Image: A woman pours alcohol from the bottle into her mouth at the Far Hills Race Day at Moorland Farms in Far Hills, New Jersey, October 17, 2015. REUTERS/Stephanie Keith
By Kathryn Doyle
(Reuters Health) – More than half of underage people say they’ve seen alcohol marketing on the Internet, though few admit to engaging with brands or being a fan online, according to a new U.S. study.
Based on surveys about a year apart, researchers also found that teens who were more receptive to the marketing were more likely than others to later develop problem drinking.
The study team led by Dr. Auden McClure of the Dartmouth-Hitchcock Medical Center in Lebanon, New Hampshire, used data from a 2011 survey of about 2,000 youth, ages 15 to 20 years. The participants answered questions about their recollections of having seen alcohol ads online, visiting alcohol websit’s, recognizing images from brand home pages and being an online fan of brands like Bacardi or Jack Daniels.
Almost 60 percent said they had seen alcohol advertising online and 13 percent recognized at least one of five brand websit’s. Six percent said they had been to a brand website and 3 percent were online fans of an alcohol brand.
The following year, almost 1,600 of the youth completed a follow-up online survey in which they answered questions about ever drinking and binge drinking. At this point, 55 percent of participants said they had ever engaged in any kind of drinking and 27 percent said they had ever been binge drinking, which was defined as having six or more drinks on one occasion.
Kids who reported some engagement with the alcohol advertising online in the first survey were about 80 percent more likely than others to have started binge-drinking by the second survey, according to the results in Pediatrics.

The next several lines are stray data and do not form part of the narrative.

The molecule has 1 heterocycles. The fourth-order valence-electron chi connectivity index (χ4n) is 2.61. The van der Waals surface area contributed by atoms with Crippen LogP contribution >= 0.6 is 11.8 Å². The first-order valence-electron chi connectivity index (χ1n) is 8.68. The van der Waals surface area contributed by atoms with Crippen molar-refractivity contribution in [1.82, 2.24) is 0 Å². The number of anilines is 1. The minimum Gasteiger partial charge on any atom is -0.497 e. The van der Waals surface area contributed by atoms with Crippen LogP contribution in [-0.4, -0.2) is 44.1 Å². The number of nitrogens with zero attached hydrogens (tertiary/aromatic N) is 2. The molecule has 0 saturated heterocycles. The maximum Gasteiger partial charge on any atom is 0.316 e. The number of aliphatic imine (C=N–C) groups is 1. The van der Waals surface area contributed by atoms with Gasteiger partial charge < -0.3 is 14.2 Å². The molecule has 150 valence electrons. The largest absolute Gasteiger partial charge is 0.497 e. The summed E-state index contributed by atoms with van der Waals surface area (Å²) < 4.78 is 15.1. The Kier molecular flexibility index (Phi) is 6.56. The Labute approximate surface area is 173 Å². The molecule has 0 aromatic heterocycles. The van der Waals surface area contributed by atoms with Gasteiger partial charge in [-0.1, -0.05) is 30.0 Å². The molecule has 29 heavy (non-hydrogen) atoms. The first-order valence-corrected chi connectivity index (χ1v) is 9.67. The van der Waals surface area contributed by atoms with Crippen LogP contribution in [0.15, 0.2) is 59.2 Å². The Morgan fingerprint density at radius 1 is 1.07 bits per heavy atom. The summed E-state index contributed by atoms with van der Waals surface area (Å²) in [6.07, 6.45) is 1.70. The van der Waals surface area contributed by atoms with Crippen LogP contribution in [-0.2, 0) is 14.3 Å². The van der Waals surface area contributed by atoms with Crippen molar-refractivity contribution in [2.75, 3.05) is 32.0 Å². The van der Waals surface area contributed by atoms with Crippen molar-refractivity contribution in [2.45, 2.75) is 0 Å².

In turn, greater Internet use, sensation seeking, having family or peers who drank and past alcohol use were all linked to a greater likelihood of being receptive to Internet alcohol marketing.
The study authors did not respond to a request for comments.
Another recent study in the journal Alcohol and Alcoholism found that Twitter and Instagram accounts created for underage users, and age-gated in principle, could still view and engage with alcohol brand ads on a daily basis.
A Centers for Disease Control and Prevention study released this week found that online e-cigarette ads reach about seven in 10 middle and high-school students in the U.S.
Decades of previous research has determined that exposure to alcohol advertising in other forms of media like magazines and television is related to alcohol consumption for teens, said Dana Litt of the Center for the Study of Health and Risk Behaviors at the University of Washington in Seattle, who was not part of the new study.
“The interactive nature of internet activity and the sheer amount of alcohol-related content online have led researchers to suggest that these forms of media can be particularly influential sources of alcohol messaging,” Litt told Reuters Health by email.
“One of the fundamental concepts of interactive online marketing is engagement, where the goal is not simply to expose consumers to a particular product, but to create an environment in which they are actually interacting with the brand, ‘befriending’ the product, and integrating it into their personal and social relationships,” she said.
It’s still not clear how formal messaging, like alcohol ads on websit’s, and informal messaging, like seeing an alcohol-related post on a friend’s Facebook page, influences teen alcohol use, Litt noted.
Though most alcohol advertisers have pledged to voluntarily self-regulate the ads online and limit targeting of teens, the nature of the Internet makes it very hard, if not impossible, to monitor and enforce these regulations, she said.
“One thing parents can do is work with their teens on media literacy techniques to help them view ads critically,” Litt said. “For example, discussing who created or paid for the ad, what the ad is targeted to do, and whether the ad shows the full range of alcohol-related consequences (i.e. does it’show anything bad about alcohol) may be useful topics to start a conversation and help your teen better understand that alcohol ads communicate the advertiser’s point of view and learn how to challenge what an ad is saying.”
SOURCE: http://bit.ly/1S4oB39 Pediatrics, online January 6, 2016.
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